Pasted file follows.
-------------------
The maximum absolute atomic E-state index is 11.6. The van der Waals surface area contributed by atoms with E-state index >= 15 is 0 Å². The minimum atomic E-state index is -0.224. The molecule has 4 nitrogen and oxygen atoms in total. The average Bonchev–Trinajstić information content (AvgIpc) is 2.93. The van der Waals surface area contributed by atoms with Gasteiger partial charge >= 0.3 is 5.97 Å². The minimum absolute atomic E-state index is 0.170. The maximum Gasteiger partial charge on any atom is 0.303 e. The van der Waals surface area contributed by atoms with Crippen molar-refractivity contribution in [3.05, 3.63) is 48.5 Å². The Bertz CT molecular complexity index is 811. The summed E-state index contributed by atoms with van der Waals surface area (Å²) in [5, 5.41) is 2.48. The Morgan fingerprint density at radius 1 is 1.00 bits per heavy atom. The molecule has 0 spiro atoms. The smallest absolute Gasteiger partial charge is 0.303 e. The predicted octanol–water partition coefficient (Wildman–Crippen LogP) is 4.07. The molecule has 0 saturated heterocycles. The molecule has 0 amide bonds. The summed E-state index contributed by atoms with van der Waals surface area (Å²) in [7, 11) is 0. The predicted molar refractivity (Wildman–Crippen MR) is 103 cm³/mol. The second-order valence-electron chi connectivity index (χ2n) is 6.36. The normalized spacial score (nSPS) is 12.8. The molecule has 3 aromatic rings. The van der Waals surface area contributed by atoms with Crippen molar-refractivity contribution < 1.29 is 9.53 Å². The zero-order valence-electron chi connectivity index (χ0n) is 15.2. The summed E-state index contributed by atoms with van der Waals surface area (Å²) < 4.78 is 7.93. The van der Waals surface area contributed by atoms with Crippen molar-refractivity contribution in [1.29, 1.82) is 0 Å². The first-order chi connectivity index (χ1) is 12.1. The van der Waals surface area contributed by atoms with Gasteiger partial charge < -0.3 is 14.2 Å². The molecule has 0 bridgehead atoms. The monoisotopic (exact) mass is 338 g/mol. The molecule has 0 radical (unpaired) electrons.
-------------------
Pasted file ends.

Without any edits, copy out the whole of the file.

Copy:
The maximum absolute atomic E-state index is 11.6. The van der Waals surface area contributed by atoms with E-state index >= 15 is 0 Å². The minimum atomic E-state index is -0.224. The molecule has 4 nitrogen and oxygen atoms in total. The average Bonchev–Trinajstić information content (AvgIpc) is 2.93. The van der Waals surface area contributed by atoms with Gasteiger partial charge >= 0.3 is 5.97 Å². The minimum absolute atomic E-state index is 0.170. The maximum Gasteiger partial charge on any atom is 0.303 e. The van der Waals surface area contributed by atoms with Crippen molar-refractivity contribution in [3.05, 3.63) is 48.5 Å². The Bertz CT molecular complexity index is 811. The summed E-state index contributed by atoms with van der Waals surface area (Å²) in [5, 5.41) is 2.48. The Morgan fingerprint density at radius 1 is 1.00 bits per heavy atom. The molecule has 0 spiro atoms. The smallest absolute Gasteiger partial charge is 0.303 e. The predicted octanol–water partition coefficient (Wildman–Crippen LogP) is 4.07. The molecule has 0 saturated heterocycles. The molecule has 0 amide bonds. The summed E-state index contributed by atoms with van der Waals surface area (Å²) in [7, 11) is 0. The predicted molar refractivity (Wildman–Crippen MR) is 103 cm³/mol. The second-order valence-electron chi connectivity index (χ2n) is 6.36. The normalized spacial score (nSPS) is 12.8. The molecule has 3 aromatic rings. The van der Waals surface area contributed by atoms with Crippen molar-refractivity contribution < 1.29 is 9.53 Å². The zero-order valence-electron chi connectivity index (χ0n) is 15.2. The summed E-state index contributed by atoms with van der Waals surface area (Å²) < 4.78 is 7.93. The van der Waals surface area contributed by atoms with Crippen molar-refractivity contribution in [1.29, 1.82) is 0 Å². The first-order chi connectivity index (χ1) is 12.1. The van der Waals surface area contributed by atoms with Gasteiger partial charge < -0.3 is 14.2 Å². The molecule has 0 bridgehead atoms. The monoisotopic (exact) mass is 338 g/mol. The molecule has 0 radical (unpaired) electrons.